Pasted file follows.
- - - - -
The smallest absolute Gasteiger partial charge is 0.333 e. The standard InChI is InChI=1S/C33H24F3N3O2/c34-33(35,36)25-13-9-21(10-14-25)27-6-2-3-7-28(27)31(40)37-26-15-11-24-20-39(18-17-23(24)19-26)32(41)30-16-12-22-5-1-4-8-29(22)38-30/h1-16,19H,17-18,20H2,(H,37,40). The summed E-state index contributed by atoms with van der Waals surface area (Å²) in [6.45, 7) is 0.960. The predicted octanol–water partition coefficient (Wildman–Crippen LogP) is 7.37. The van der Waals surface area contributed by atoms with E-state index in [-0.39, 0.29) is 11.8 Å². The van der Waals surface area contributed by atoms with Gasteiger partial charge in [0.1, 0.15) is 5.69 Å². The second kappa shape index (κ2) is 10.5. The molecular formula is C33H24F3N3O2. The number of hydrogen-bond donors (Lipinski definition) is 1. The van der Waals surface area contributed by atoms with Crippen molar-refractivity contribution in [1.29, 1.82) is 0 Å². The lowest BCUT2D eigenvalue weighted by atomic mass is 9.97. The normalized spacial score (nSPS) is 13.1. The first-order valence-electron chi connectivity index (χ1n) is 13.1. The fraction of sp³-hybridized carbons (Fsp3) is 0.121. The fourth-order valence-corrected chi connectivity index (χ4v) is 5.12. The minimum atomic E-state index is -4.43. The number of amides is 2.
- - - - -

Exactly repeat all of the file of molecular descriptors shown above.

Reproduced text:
The smallest absolute Gasteiger partial charge is 0.333 e. The standard InChI is InChI=1S/C33H24F3N3O2/c34-33(35,36)25-13-9-21(10-14-25)27-6-2-3-7-28(27)31(40)37-26-15-11-24-20-39(18-17-23(24)19-26)32(41)30-16-12-22-5-1-4-8-29(22)38-30/h1-16,19H,17-18,20H2,(H,37,40). The summed E-state index contributed by atoms with van der Waals surface area (Å²) in [6.45, 7) is 0.960. The predicted octanol–water partition coefficient (Wildman–Crippen LogP) is 7.37. The van der Waals surface area contributed by atoms with E-state index in [-0.39, 0.29) is 11.8 Å². The van der Waals surface area contributed by atoms with Gasteiger partial charge in [0.1, 0.15) is 5.69 Å². The second kappa shape index (κ2) is 10.5. The molecular formula is C33H24F3N3O2. The number of hydrogen-bond donors (Lipinski definition) is 1. The van der Waals surface area contributed by atoms with Crippen molar-refractivity contribution in [1.29, 1.82) is 0 Å². The lowest BCUT2D eigenvalue weighted by atomic mass is 9.97. The normalized spacial score (nSPS) is 13.1. The first-order valence-electron chi connectivity index (χ1n) is 13.1. The fraction of sp³-hybridized carbons (Fsp3) is 0.121. The fourth-order valence-corrected chi connectivity index (χ4v) is 5.12. The minimum atomic E-state index is -4.43. The number of amides is 2.